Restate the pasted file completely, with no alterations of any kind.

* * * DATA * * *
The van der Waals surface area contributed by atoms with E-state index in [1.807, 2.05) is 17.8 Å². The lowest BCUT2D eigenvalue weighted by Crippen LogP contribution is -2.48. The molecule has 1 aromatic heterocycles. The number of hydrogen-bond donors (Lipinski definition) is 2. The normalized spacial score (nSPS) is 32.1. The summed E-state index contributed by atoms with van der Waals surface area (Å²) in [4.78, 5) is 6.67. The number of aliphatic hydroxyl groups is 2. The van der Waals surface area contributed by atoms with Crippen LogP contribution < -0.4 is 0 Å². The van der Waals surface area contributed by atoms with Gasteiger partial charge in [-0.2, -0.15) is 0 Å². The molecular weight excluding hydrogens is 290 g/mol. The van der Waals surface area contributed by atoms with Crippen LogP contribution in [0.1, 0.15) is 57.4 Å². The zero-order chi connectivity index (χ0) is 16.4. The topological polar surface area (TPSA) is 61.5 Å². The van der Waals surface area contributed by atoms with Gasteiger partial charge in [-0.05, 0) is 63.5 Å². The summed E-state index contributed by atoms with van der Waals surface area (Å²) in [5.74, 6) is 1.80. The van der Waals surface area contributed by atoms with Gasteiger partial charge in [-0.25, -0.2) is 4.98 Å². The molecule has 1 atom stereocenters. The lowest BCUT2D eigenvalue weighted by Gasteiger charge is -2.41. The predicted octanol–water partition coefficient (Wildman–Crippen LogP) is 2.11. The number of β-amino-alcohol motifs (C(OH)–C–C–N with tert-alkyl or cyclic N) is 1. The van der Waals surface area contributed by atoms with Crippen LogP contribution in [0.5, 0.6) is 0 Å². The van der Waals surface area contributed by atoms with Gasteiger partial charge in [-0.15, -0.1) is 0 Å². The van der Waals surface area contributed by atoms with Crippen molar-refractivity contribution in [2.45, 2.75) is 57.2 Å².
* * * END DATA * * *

The van der Waals surface area contributed by atoms with E-state index in [1.807, 2.05) is 17.8 Å². The lowest BCUT2D eigenvalue weighted by Crippen LogP contribution is -2.48. The molecule has 1 aromatic heterocycles. The number of hydrogen-bond donors (Lipinski definition) is 2. The normalized spacial score (nSPS) is 32.1. The summed E-state index contributed by atoms with van der Waals surface area (Å²) in [4.78, 5) is 6.67. The number of aliphatic hydroxyl groups is 2. The van der Waals surface area contributed by atoms with Crippen LogP contribution < -0.4 is 0 Å². The van der Waals surface area contributed by atoms with Gasteiger partial charge in [-0.2, -0.15) is 0 Å². The molecular weight excluding hydrogens is 290 g/mol. The van der Waals surface area contributed by atoms with Crippen LogP contribution in [0.1, 0.15) is 57.4 Å². The zero-order chi connectivity index (χ0) is 16.4. The topological polar surface area (TPSA) is 61.5 Å². The van der Waals surface area contributed by atoms with Gasteiger partial charge in [-0.05, 0) is 63.5 Å². The summed E-state index contributed by atoms with van der Waals surface area (Å²) in [5.74, 6) is 1.80. The van der Waals surface area contributed by atoms with Gasteiger partial charge in [-0.25, -0.2) is 4.98 Å². The molecule has 1 atom stereocenters. The lowest BCUT2D eigenvalue weighted by Gasteiger charge is -2.41. The predicted octanol–water partition coefficient (Wildman–Crippen LogP) is 2.11. The number of β-amino-alcohol motifs (C(OH)–C–C–N with tert-alkyl or cyclic N) is 1. The van der Waals surface area contributed by atoms with Crippen LogP contribution in [0.5, 0.6) is 0 Å². The van der Waals surface area contributed by atoms with Gasteiger partial charge in [-0.15, -0.1) is 0 Å². The van der Waals surface area contributed by atoms with Crippen molar-refractivity contribution in [2.45, 2.75) is 57.2 Å².